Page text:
What To Do With Khawaja?

What should the selectors do with Usman Khawaja?


From time to time there are players who seem to tick all the boxes but simply fail to deliver in the Test arena for reasons nobody seems able to put their finger on. Khawaja is certainly one of those.

Given his weakness against spin bowling, the selectors kept him out of the Indian tour early in 2017. It is therefore easy to question why they picked him for Bangladesh but the answer seems simple: after keeping him hanging around in the wings for so long, they felt they had to either pick him to drop him permanently. So they picked him. I understand that, as far as it goes. But it did not go well in Mirpur.

Perhaps Khawaja will be jettisoned for the 2nd Test in Chittagong, perhaps not. But even if he is retained, what will the selectors do for the Ashes? Let’s mull the issues.

First of all, there’s the problem of age. i was surprised to realize that Khawaja will turn 31 in December. Frankly, I thought he was younger, but that’s how long he’s been hanging around since his 2011 Test debut without stamping his mark on the team. Obviously, the older a player becomes, the fewer chances the selectors are likely to give him. And Hilton Cartwright, who averages 52.07 in an albeit brief first-class career of 22 matches, is only 25. If the selectors are going to punt, they’ll pick the younger bloke, won’t they? It’s what they did with Renshaw and Handscomb.

Secondly, Khawaja is a home track specialist. Nearly half (20 out of 42) of his Test Innings have been played outside Australia. In Asia he averages 14.63 and at other away venues his average is 36.36.

In Australia, Khawaja’s average is 63.74 across 22 innings. But let’s dig a little deeper.

Three of Khawaja’s four Test centuries in Australia were scored in the summer of 2015-16, when the pitches served up – especially in Brisbane and Perth – were among the deadest, flattest and most batsman-friendly wickets ever seen in this country.

I watched Khawaja make his highest Test score of 174 in the 1st Test against NZ in Brisbane in November 2015. However, everybody – and I mean EVERYBODY – made big runs in that game (Warner 163 & 126, Burns 71 & 129, Voges 83, Williamson 140 & 59, McCullum 80). I’ve never seen such a flat pitch at the Gabba. The local under-12s would have been making tons.

The 2nd Test in Perth was even worse. The pitch was so flat, it broke Mitchell Johnson’s spirit and helped convince him to retire. Khawaja made 121, but underperformed. Warner made 253, Williamson 166, Taylor 290, Smith 138 and Voges 119. Needless to say, the match was drawn.

Khawaja then went on to make 144 in the Boxing Day Test of the same year against the West Indies. However, against the West Indies’ popgun attack, Burns scored 128 in the same innings, Smith 134 not out, and Voges 106 not out as Australia declared at 551/3 and romped home by 177 runs.

Khawaja’s 140 against NZ in Wellington in Feb 2016 was unquestionably a good knock, but it came after Hazlewood, Siddle and Lyon had rolled the home team for 183 and was overshadowed by Voges’ 239 and supported by Smith’s 71. But we’ll give Uzzy a tick for that one.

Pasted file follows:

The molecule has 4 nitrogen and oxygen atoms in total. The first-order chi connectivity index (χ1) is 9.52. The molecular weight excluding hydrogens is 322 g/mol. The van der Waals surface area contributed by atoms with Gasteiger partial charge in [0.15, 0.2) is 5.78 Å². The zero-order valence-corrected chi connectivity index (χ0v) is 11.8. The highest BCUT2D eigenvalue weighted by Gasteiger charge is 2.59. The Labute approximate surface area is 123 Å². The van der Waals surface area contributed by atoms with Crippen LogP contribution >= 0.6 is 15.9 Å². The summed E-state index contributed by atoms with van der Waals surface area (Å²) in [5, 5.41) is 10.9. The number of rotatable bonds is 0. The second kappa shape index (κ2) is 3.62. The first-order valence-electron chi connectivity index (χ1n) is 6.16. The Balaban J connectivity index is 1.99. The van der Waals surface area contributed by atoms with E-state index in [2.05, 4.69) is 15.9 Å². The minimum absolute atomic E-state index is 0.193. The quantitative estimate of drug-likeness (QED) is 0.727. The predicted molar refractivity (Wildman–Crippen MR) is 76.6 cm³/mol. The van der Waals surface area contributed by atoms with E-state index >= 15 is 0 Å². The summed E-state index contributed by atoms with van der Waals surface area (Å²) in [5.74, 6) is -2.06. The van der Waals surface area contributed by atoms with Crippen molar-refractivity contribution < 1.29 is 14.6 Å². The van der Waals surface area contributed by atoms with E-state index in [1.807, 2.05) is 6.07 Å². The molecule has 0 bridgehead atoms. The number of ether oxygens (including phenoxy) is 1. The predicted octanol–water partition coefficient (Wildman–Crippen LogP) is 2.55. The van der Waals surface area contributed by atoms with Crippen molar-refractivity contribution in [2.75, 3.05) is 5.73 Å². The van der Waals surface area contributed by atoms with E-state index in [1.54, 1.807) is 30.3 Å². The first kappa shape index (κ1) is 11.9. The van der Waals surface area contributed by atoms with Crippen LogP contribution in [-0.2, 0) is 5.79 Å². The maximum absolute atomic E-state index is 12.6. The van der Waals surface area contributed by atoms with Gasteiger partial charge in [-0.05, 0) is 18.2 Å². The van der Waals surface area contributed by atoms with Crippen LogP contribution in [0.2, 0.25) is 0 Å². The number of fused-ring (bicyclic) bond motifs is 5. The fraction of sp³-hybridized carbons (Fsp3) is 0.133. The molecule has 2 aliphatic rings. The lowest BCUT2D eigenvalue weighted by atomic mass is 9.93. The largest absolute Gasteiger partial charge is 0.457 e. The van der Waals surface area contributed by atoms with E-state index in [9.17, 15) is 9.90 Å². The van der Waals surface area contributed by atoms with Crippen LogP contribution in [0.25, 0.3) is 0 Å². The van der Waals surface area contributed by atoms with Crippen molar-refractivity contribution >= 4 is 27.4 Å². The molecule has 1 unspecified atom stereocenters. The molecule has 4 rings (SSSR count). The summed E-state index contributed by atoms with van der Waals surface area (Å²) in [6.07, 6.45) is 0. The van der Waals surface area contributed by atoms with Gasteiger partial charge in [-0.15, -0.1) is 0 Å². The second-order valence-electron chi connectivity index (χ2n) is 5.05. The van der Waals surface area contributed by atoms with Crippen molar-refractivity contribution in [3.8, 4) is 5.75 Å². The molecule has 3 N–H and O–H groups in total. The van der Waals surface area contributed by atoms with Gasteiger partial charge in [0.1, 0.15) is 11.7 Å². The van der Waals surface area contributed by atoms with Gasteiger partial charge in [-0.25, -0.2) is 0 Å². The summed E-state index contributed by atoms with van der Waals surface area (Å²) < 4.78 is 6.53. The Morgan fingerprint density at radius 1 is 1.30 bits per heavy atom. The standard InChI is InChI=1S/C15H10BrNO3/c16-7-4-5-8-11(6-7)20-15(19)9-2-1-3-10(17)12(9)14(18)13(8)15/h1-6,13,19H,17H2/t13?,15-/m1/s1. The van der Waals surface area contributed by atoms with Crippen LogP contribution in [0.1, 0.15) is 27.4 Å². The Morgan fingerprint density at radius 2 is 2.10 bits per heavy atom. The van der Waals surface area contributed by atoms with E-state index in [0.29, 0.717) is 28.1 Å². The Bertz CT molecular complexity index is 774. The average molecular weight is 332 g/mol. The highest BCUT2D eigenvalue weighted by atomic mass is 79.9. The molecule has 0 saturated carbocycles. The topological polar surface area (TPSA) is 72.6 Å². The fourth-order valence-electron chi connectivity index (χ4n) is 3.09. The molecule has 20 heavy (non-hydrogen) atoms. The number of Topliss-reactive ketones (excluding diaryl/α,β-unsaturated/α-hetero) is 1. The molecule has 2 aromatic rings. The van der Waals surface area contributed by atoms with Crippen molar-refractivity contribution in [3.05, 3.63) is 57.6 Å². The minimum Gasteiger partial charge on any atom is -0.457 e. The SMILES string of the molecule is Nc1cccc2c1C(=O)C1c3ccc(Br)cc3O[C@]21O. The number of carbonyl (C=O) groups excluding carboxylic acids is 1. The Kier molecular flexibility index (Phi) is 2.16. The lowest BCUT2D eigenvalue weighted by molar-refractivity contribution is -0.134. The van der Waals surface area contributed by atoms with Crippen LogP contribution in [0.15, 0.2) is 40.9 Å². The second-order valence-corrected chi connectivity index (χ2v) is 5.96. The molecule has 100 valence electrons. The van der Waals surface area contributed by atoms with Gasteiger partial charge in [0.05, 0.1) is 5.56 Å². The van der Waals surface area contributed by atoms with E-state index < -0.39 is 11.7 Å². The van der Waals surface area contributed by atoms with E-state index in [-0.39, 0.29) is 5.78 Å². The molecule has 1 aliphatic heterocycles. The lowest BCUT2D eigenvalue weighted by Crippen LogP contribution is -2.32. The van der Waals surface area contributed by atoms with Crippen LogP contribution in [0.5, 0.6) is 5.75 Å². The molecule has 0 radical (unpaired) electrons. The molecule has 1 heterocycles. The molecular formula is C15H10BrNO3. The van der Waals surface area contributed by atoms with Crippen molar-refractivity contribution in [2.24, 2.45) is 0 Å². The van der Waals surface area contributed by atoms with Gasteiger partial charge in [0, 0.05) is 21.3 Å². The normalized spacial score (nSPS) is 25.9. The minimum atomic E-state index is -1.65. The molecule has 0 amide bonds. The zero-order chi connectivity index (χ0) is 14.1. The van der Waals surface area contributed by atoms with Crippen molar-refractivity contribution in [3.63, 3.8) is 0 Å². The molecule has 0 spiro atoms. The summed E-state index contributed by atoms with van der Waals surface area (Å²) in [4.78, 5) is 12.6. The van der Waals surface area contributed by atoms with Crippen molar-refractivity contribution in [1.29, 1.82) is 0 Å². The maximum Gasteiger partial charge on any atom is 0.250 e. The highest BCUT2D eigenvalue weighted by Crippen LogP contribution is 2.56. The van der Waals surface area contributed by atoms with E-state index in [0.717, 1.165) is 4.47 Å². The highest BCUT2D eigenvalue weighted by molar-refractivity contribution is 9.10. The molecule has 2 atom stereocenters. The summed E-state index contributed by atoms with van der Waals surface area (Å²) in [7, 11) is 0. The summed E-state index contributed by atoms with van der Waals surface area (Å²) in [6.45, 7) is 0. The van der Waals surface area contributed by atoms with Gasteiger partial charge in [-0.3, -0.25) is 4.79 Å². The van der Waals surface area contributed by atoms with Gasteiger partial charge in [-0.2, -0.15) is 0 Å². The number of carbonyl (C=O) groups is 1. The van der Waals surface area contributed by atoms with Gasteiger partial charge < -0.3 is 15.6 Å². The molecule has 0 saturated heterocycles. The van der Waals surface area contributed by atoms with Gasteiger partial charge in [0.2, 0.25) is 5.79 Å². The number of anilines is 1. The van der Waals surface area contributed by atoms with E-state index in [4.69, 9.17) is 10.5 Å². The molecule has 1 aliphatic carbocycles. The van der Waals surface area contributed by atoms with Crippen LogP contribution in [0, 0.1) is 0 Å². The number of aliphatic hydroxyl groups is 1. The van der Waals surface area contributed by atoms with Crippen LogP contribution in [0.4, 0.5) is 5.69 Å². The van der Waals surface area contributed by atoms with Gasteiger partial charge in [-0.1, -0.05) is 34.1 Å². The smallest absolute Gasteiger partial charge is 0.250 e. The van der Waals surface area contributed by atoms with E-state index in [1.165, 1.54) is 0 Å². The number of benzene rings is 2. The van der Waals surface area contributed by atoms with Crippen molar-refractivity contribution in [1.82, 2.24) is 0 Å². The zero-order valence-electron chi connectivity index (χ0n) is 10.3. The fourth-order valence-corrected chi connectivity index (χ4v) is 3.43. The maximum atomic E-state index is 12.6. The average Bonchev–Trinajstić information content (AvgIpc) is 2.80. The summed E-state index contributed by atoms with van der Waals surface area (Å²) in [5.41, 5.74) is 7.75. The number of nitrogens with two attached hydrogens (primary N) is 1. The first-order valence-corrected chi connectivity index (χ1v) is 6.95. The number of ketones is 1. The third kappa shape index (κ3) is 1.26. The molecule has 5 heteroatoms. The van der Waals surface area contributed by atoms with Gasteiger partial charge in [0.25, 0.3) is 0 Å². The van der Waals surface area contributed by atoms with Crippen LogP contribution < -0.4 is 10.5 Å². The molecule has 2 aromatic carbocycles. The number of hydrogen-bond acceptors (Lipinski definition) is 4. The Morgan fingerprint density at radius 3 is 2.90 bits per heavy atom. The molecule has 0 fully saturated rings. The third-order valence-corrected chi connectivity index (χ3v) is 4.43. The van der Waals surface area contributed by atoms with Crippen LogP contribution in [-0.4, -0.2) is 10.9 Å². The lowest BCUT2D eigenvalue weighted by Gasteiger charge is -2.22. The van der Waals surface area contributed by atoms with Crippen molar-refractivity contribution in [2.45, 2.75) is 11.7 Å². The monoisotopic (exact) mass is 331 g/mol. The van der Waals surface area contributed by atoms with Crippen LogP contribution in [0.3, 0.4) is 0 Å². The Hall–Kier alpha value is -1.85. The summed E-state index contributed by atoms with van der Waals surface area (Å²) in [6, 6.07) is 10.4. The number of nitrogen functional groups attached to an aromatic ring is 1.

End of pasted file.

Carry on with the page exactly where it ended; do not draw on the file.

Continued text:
Khawaja’s best innings – and really the only time he has set the game up for his team in a tough situation – was in November 2016. Australia had lost the first two Tests to South Africa, including the Hobart disaster in which Australia was bowled out for 85. The selectors dumped Burns, Voges, Ferguson, Mennie and Nevill and brought in Renshaw, Handscomb, and Maddinson while reinstating Wade. Khawaja’s 145 in the first innings was instrumental in posting a total of 383 that was enough to put the Proteas on the defensive. Australia won by 7 wickets. Interestingly, though, Khawaja succumbed for a second-ball duck in the second innings, trapped in front by a left arm Chinaman making his Test debut (Tabraiz Shamsi).

Khawaja made 97 against Pakistan in Melbourne in December 2016, but again, he was overshadowed by Warner (144) and Smith (165 not out) and Azhar Ali (205 not out).

Unfortunately, his track record strongly suggests Khawaja is the sort of Test batsman who performs only when there are plenty of runs in the wicket or if the bowling attack is weak or if he is batting with little pressure after the bowlers have blown away the opposition for a low score. He has generally failed when under pressure or when facing good bowlers.

Surely the mark of a Test batsman is the ability to occasionally dig deep and either set up a match or rescue one for the team when the chips are down. In the current team, only Smith and Warner have proven beyond doubt their capacity to do this on any sort of regular basis. Renshaw’s 68 in the first innings in Pune in Feb 2017 was crucial is setting up that victory over India, and Handscomb’s 72 not out in Ranchi the following month was responsible for the team salvaging an important draw. These performances (and their youth) are why the selectors will persevere with these players, although more is obviously required from both.

With Khawaja’s 31st birthday around the corner, it is getting increasingly difficult to see what the selectors hope to gain by giving him more opportunities when they could roll the dice on promising players five years his junior. I don’t know if he’ll be retained for the Ashes, but if he is, he should consider himself very fortunate.

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